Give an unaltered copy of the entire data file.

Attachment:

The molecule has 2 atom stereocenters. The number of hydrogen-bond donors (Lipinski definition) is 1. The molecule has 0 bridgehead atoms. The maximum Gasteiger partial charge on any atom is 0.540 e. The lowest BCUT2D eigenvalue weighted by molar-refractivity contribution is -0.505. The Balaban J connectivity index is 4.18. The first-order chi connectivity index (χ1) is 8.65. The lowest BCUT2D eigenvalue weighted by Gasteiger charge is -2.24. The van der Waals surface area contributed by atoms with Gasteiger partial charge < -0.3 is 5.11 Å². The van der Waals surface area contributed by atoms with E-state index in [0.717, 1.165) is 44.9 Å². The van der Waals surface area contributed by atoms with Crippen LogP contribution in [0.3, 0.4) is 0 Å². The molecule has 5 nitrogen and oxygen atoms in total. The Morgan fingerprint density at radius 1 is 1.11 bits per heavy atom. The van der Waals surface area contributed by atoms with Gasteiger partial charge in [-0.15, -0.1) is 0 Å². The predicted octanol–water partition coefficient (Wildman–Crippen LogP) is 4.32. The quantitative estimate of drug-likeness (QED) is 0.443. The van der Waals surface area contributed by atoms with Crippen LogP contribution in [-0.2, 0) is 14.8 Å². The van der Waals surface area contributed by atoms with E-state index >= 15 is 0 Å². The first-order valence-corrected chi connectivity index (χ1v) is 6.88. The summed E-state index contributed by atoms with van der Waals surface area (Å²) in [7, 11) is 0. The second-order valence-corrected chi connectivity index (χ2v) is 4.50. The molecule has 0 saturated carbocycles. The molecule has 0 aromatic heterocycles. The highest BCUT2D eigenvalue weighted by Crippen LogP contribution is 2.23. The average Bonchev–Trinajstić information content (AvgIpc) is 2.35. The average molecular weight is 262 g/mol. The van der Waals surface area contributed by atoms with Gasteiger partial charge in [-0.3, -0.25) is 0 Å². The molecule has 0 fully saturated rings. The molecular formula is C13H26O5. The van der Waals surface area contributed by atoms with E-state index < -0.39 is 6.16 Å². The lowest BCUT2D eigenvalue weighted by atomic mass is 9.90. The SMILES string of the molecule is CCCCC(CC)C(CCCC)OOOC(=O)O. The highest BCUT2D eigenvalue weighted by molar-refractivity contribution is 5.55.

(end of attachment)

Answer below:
The molecule has 2 atom stereocenters. The number of hydrogen-bond donors (Lipinski definition) is 1. The molecule has 0 bridgehead atoms. The maximum Gasteiger partial charge on any atom is 0.540 e. The lowest BCUT2D eigenvalue weighted by molar-refractivity contribution is -0.505. The Balaban J connectivity index is 4.18. The first-order chi connectivity index (χ1) is 8.65. The lowest BCUT2D eigenvalue weighted by Gasteiger charge is -2.24. The van der Waals surface area contributed by atoms with Gasteiger partial charge < -0.3 is 5.11 Å². The van der Waals surface area contributed by atoms with E-state index in [0.717, 1.165) is 44.9 Å². The van der Waals surface area contributed by atoms with Crippen LogP contribution in [0.3, 0.4) is 0 Å². The molecule has 5 nitrogen and oxygen atoms in total. The Morgan fingerprint density at radius 1 is 1.11 bits per heavy atom. The van der Waals surface area contributed by atoms with Gasteiger partial charge in [-0.15, -0.1) is 0 Å². The predicted octanol–water partition coefficient (Wildman–Crippen LogP) is 4.32. The quantitative estimate of drug-likeness (QED) is 0.443. The van der Waals surface area contributed by atoms with Crippen LogP contribution in [-0.2, 0) is 14.8 Å². The van der Waals surface area contributed by atoms with E-state index >= 15 is 0 Å². The first-order valence-corrected chi connectivity index (χ1v) is 6.88. The summed E-state index contributed by atoms with van der Waals surface area (Å²) in [7, 11) is 0. The second-order valence-corrected chi connectivity index (χ2v) is 4.50. The molecule has 0 saturated carbocycles. The molecule has 0 aromatic heterocycles. The highest BCUT2D eigenvalue weighted by Crippen LogP contribution is 2.23. The average Bonchev–Trinajstić information content (AvgIpc) is 2.35. The average molecular weight is 262 g/mol. The van der Waals surface area contributed by atoms with Gasteiger partial charge in [-0.3, -0.25) is 0 Å². The molecule has 0 fully saturated rings. The molecular formula is C13H26O5. The van der Waals surface area contributed by atoms with E-state index < -0.39 is 6.16 Å². The lowest BCUT2D eigenvalue weighted by atomic mass is 9.90. The SMILES string of the molecule is CCCCC(CC)C(CCCC)OOOC(=O)O. The highest BCUT2D eigenvalue weighted by molar-refractivity contribution is 5.55.